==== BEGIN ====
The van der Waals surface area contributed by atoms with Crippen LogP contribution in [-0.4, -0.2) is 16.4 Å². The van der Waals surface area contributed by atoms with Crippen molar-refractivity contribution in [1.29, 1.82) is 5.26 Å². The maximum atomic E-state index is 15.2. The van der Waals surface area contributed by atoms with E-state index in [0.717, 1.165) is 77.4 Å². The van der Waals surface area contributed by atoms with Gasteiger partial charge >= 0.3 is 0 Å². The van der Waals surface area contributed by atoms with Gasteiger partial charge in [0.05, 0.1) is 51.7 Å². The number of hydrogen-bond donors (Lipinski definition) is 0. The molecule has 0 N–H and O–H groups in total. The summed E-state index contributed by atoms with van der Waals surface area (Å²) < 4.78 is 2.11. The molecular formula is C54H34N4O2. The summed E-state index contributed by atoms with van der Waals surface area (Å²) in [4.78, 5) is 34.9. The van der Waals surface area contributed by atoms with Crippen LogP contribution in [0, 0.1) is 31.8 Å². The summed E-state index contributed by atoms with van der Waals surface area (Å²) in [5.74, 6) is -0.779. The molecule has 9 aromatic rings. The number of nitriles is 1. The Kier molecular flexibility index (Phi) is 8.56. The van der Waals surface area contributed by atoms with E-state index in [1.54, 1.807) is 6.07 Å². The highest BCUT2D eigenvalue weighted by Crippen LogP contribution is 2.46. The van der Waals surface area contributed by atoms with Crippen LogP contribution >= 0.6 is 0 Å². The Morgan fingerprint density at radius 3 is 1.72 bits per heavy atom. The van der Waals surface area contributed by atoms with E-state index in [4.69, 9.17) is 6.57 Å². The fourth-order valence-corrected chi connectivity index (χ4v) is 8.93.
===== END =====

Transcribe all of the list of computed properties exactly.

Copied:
The van der Waals surface area contributed by atoms with Crippen LogP contribution in [-0.4, -0.2) is 16.4 Å². The van der Waals surface area contributed by atoms with Crippen molar-refractivity contribution in [1.29, 1.82) is 5.26 Å². The maximum atomic E-state index is 15.2. The van der Waals surface area contributed by atoms with E-state index in [0.717, 1.165) is 77.4 Å². The van der Waals surface area contributed by atoms with Gasteiger partial charge >= 0.3 is 0 Å². The van der Waals surface area contributed by atoms with Gasteiger partial charge in [0.05, 0.1) is 51.7 Å². The number of hydrogen-bond donors (Lipinski definition) is 0. The molecule has 0 N–H and O–H groups in total. The summed E-state index contributed by atoms with van der Waals surface area (Å²) < 4.78 is 2.11. The molecular formula is C54H34N4O2. The summed E-state index contributed by atoms with van der Waals surface area (Å²) in [4.78, 5) is 34.9. The van der Waals surface area contributed by atoms with Crippen LogP contribution in [0, 0.1) is 31.8 Å². The summed E-state index contributed by atoms with van der Waals surface area (Å²) in [5.74, 6) is -0.779. The molecule has 9 aromatic rings. The number of nitriles is 1. The Kier molecular flexibility index (Phi) is 8.56. The van der Waals surface area contributed by atoms with E-state index in [1.54, 1.807) is 6.07 Å². The highest BCUT2D eigenvalue weighted by Crippen LogP contribution is 2.46. The van der Waals surface area contributed by atoms with Crippen LogP contribution >= 0.6 is 0 Å². The Morgan fingerprint density at radius 3 is 1.72 bits per heavy atom. The van der Waals surface area contributed by atoms with E-state index in [4.69, 9.17) is 6.57 Å². The fourth-order valence-corrected chi connectivity index (χ4v) is 8.93.